I chose Dark Sun for several reasons. After reading the information and setting material, I fell in love with the setting pretty quickly, partly because of the world's reminiscience to Frank Herbert's novel Dune, which has always been a favorite of mine, and partly because of how magic was handled.

I've always hated the way magic is treated as commonplace in so many of the DnD settings, particularly Forgotten Realms. The mystery and fear of magic so present on Athas seems pretty, well, forgotten throughout the rest of DnD. When magic is treated as a science or just another field of study, it ceases to feel magical.

I also like the idea that magic comes with a price. The entire world of Athas has paid the price of the abuse of magic from a few powerful individuals in its history, and as a result roughly 99% of the populace fear and arcane spellcasters, and even owning a spellbook is considered a crime punishable with death. The moral dilemma between taking the easy, destructive route to arcane power verses the hard, restorative route interests me, especially when you combine the fact that even the preservers are persecuted against, as most of the population has no idea that there even is a distinction.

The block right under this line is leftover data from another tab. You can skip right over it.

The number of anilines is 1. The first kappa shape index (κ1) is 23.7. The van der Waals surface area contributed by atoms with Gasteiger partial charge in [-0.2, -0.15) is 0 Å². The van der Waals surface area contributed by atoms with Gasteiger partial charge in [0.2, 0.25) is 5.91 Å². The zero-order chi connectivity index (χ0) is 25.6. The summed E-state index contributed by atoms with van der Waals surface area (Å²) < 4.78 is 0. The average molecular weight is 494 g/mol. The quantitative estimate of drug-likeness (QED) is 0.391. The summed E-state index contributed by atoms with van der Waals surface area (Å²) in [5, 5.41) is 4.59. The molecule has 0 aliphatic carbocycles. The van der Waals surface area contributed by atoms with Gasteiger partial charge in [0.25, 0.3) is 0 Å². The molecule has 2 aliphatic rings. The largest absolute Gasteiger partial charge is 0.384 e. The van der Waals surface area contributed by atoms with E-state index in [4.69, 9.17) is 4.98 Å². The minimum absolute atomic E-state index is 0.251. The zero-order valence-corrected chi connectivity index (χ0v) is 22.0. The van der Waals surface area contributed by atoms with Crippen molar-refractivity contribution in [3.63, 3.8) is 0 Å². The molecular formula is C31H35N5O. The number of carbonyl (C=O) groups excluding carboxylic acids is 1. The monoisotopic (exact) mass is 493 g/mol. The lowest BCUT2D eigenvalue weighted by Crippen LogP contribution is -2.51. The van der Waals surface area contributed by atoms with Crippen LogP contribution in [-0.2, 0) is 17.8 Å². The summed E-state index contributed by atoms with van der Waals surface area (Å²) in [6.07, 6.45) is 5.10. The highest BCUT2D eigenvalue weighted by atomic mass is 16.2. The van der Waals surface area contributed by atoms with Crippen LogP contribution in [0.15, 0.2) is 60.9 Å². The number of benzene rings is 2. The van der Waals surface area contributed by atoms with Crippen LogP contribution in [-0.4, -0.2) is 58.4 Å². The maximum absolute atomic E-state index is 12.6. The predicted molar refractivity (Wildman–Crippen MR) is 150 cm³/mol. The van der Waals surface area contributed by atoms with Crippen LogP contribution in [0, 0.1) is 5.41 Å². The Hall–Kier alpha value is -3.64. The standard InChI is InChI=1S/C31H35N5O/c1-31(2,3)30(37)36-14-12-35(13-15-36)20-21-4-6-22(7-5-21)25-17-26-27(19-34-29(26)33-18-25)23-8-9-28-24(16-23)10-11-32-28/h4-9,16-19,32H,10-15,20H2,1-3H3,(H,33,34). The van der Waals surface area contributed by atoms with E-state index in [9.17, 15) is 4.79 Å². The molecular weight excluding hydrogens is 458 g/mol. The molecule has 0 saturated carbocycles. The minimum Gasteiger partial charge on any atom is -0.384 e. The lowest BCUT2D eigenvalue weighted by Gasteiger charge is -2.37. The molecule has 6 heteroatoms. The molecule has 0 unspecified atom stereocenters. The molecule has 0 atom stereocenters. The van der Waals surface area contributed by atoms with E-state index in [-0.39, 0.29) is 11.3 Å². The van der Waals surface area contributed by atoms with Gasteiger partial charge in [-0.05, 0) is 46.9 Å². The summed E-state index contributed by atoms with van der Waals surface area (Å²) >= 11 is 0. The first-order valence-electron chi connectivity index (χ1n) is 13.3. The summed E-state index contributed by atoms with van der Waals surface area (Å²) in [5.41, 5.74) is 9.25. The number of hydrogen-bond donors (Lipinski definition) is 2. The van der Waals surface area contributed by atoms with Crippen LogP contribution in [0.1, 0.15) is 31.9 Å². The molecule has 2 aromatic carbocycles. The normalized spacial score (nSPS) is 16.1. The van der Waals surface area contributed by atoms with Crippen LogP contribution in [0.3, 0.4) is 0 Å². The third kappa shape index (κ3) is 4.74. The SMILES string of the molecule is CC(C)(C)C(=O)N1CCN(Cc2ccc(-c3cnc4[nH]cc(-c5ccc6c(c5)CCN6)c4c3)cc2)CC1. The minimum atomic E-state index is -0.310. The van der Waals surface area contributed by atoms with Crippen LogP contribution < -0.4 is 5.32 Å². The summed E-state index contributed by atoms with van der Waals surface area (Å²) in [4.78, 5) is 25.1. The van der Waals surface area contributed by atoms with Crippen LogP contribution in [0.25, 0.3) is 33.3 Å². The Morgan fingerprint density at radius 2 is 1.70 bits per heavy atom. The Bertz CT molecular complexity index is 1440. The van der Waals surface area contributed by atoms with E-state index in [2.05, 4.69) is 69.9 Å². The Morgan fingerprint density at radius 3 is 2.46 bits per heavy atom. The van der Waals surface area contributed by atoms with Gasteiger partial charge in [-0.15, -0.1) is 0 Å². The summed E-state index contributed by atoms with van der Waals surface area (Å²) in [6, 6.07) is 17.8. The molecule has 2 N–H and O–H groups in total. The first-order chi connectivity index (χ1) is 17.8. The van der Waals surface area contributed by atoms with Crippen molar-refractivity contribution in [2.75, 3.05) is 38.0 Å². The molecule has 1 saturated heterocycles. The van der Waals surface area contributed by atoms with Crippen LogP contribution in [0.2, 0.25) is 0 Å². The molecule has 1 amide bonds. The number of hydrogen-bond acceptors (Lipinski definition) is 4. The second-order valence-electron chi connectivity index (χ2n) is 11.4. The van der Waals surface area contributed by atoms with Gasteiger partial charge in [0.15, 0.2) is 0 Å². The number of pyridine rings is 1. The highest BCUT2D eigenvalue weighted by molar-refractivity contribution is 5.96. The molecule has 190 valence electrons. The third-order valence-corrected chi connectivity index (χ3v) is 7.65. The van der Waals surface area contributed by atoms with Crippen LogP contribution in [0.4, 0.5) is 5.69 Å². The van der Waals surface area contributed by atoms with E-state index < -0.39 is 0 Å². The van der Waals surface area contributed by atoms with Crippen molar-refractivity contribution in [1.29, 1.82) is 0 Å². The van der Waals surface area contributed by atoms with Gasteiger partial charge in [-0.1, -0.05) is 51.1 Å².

As far as a definite story arc, I'm planning on letting the players create mostly their own. I really didn't feel it was a good idea to create a huge, dramatic orverarching storyline only to have it derailed after 3 sessions because my PCs have no interest in it. I used a module for the first adventure, and tied it in to the desire of all 4 characters to be free from slavery.

Three of my players have very definite goals in mind, while the 4th is more on a journey to find herself by associating with the other three. I've asked my players to hold some in-character conversation over the 'net with one another, partly so they can solidify themselves in their character roles and their relations to one another, and partly so that I can construct a second adventure with proper motivations for them.